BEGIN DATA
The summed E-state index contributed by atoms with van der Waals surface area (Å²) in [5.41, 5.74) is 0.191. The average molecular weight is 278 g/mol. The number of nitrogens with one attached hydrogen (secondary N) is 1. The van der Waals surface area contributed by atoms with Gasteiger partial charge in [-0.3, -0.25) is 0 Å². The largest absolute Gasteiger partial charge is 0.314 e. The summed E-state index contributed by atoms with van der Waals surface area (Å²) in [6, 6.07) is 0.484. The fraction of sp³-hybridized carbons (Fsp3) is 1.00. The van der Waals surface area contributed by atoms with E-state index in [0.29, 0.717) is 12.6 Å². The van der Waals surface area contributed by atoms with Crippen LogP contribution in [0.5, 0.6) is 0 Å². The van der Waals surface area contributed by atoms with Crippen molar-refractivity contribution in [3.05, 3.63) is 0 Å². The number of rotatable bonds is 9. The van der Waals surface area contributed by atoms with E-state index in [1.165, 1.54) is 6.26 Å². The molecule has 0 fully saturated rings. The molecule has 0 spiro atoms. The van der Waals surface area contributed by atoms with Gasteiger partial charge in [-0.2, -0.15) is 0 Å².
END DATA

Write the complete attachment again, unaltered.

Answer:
The summed E-state index contributed by atoms with van der Waals surface area (Å²) in [5.41, 5.74) is 0.191. The average molecular weight is 278 g/mol. The number of nitrogens with one attached hydrogen (secondary N) is 1. The van der Waals surface area contributed by atoms with Gasteiger partial charge in [-0.3, -0.25) is 0 Å². The largest absolute Gasteiger partial charge is 0.314 e. The summed E-state index contributed by atoms with van der Waals surface area (Å²) in [6, 6.07) is 0.484. The fraction of sp³-hybridized carbons (Fsp3) is 1.00. The van der Waals surface area contributed by atoms with E-state index in [0.29, 0.717) is 12.6 Å². The van der Waals surface area contributed by atoms with Crippen LogP contribution in [0.5, 0.6) is 0 Å². The van der Waals surface area contributed by atoms with Crippen molar-refractivity contribution in [3.05, 3.63) is 0 Å². The number of rotatable bonds is 9. The van der Waals surface area contributed by atoms with E-state index in [1.165, 1.54) is 6.26 Å². The molecule has 0 fully saturated rings. The molecule has 0 spiro atoms. The van der Waals surface area contributed by atoms with Gasteiger partial charge in [-0.2, -0.15) is 0 Å².